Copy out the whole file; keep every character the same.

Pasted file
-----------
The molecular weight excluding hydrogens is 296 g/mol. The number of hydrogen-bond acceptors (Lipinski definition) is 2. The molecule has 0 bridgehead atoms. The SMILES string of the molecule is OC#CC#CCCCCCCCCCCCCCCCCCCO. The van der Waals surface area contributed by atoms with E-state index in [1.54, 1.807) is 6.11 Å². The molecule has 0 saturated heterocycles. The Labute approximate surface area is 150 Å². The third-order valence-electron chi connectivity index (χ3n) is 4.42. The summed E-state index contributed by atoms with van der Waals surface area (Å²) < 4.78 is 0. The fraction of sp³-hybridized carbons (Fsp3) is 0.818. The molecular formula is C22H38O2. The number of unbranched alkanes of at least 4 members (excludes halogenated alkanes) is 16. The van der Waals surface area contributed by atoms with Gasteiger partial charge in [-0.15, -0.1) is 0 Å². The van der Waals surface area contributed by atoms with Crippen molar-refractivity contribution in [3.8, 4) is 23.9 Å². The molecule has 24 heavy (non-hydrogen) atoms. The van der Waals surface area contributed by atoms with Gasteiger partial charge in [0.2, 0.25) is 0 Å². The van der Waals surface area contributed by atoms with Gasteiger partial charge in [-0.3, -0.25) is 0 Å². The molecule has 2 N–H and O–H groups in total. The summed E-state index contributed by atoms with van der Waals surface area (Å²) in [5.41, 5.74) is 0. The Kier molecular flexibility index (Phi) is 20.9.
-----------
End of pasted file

The molecular weight excluding hydrogens is 296 g/mol. The number of hydrogen-bond acceptors (Lipinski definition) is 2. The molecule has 0 bridgehead atoms. The SMILES string of the molecule is OC#CC#CCCCCCCCCCCCCCCCCCCO. The van der Waals surface area contributed by atoms with E-state index in [1.54, 1.807) is 6.11 Å². The molecule has 0 saturated heterocycles. The Labute approximate surface area is 150 Å². The third-order valence-electron chi connectivity index (χ3n) is 4.42. The summed E-state index contributed by atoms with van der Waals surface area (Å²) < 4.78 is 0. The fraction of sp³-hybridized carbons (Fsp3) is 0.818. The molecular formula is C22H38O2. The number of unbranched alkanes of at least 4 members (excludes halogenated alkanes) is 16. The van der Waals surface area contributed by atoms with Gasteiger partial charge in [-0.15, -0.1) is 0 Å². The van der Waals surface area contributed by atoms with Crippen molar-refractivity contribution in [3.8, 4) is 23.9 Å². The molecule has 24 heavy (non-hydrogen) atoms. The van der Waals surface area contributed by atoms with Gasteiger partial charge in [0.2, 0.25) is 0 Å². The van der Waals surface area contributed by atoms with Gasteiger partial charge in [-0.3, -0.25) is 0 Å². The molecule has 2 N–H and O–H groups in total. The summed E-state index contributed by atoms with van der Waals surface area (Å²) in [5.41, 5.74) is 0. The Kier molecular flexibility index (Phi) is 20.9.